Essential pieces of the productivity puzzle No 3: Infrastructure
Improving productivity has become a top priority for the UK. But what are the factors that make the biggest difference? The Productivitypuzzle.com website looked at the importance of having an infrastructure to deploy the culture in an engaging way.
According to Office for National Statistics figures, in 2015 UK workforces are 31% less productive than those of the US and 17% less productive than the rest of the G7 countries. This is despite workers in the UK working similar hours to elsewhere.
The 2015 What’s killing UK productivity survey also found that just a third (35%) of British employees are highly engaged at work, while 50% were moderately engaged and 15% had no or low engagement.
It has been Unipart’s experience within our own company and within our clients, that creating an infrastructure to deploy a culture of engagement is essential in fostering capability to continually improve productivity within an organisation.
Unipart’s proprietary business system, The Unipart Way, provides for such an infrastructure that enables employees to learn while working, solve problems, gather and use data effectively and share best practice.
But Unipart has found that creating an infrastructure is not just about having processes in place. It includes the so-called ‘soft’ cultural issues that inspire people.
In his paper, “Productivity: There’s a better way”, Dr. Steve New from Oxford University suggests that a core element of that culture is respect.
“Asking people to treat workers with respect is not the same as asking for a workers’ paradise. It doesn’t involve, necessarily, lots of perks or extra benefits. It’s not, necessarily, about particularly generous working conditions or premium pay. It’s not about being soft-hearted towards poor performance.
“But it is about according workers credit for their normal human capabilities. Productivity can often only be improved with the direct involvement of the people who do the work, and they will only get involved if treated with respect.
In their report on a survey of 10K small business participants, Goldman Sachs extend this idea of infrastructure to a national ecosystem that will encourage particularly small businesses to drive productivity through innovation. The report states:
“Ecosystems and infrastructure need to be supported and enhanced to encourage and stimulate SMEs. This includes, but is not limited to:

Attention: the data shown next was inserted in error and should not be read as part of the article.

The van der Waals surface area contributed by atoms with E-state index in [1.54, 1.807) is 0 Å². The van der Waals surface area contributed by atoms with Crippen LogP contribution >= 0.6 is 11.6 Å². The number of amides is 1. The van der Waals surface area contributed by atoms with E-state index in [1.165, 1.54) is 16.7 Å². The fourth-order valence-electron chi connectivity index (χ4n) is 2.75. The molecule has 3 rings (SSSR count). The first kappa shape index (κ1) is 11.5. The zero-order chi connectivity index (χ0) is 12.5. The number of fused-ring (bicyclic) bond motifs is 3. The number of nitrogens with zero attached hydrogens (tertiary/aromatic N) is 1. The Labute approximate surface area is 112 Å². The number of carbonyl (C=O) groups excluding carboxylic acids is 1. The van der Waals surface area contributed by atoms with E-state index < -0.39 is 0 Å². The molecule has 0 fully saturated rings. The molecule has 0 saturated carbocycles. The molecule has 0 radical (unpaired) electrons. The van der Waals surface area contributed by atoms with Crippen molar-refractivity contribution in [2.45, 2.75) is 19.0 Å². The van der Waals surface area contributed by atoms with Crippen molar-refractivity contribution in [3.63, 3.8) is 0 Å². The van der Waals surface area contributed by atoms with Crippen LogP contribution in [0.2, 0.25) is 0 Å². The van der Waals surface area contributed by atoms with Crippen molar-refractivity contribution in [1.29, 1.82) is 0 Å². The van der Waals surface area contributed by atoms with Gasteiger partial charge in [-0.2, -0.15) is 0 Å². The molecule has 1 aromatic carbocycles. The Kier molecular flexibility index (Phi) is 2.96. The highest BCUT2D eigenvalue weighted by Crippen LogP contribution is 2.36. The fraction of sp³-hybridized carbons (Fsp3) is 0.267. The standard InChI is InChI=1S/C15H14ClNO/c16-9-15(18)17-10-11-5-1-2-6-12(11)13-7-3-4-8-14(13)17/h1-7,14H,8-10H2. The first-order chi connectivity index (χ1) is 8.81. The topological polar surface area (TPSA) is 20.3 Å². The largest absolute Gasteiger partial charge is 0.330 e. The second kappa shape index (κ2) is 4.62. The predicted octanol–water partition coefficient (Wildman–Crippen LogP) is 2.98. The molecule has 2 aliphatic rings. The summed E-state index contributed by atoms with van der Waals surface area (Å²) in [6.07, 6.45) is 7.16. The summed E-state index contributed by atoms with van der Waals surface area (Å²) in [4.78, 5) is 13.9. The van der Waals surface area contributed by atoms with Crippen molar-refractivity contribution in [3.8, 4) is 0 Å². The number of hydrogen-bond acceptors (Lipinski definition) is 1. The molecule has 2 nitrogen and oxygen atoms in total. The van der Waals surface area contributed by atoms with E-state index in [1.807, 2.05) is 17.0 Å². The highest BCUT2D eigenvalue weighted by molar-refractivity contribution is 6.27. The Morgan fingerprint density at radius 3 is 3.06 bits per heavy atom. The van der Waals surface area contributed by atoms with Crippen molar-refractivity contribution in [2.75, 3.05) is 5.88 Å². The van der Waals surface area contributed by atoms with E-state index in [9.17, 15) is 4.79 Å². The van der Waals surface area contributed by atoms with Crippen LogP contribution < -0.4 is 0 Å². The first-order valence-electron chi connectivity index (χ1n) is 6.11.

- The support of the private sector and the opportunity for expanded scale and impact through the establishment of public-private partnerships to deliver world-class business support to SMEs.
- The role of national and local government in supporting and encouraging SMEs. Credit should go to the UK Government and its recent initiatives, including the Government’s Business Growth Service, UKTI, Local Enterprise Partnerships and the finance organisations referenced in this report for their work in this area.”
Creating such an infrastructure may be a fundamental requirement for government and the private sector working together to improve productivity, particularly for SMEs.
As the SME sector is seen as an essential part of the government’s growth initiatives, addressing productivity enables in the sector would appear a sound economic strategy.
In the third Albion Growth Report, which was published in 2015, the findings underline the importance of productivity as a key indicator of SME growth.
Of those companies that predicted increased productivity, the vast majority (89 per cent ) also foresee growth, compared to just 61 per cent among all firms. Similarly, of those firms that see their productivity stagnating, only 36 per cent predicted they will grow.
Creating the productivity to support a culture of ambition and productivity across the sector may be the critical element in inspiring and supporting growth.
Productivity: There’s a better way by Steve New, Associate Professor at Oxford University’s Saïd Business School
Unlocking Productivity – Goldman Sachs report
What’s Killing UK Productivity
The third Albion Growth Report
Author: Frank Nigriello
Director of Corporate Affairs at Unipart Group Ltd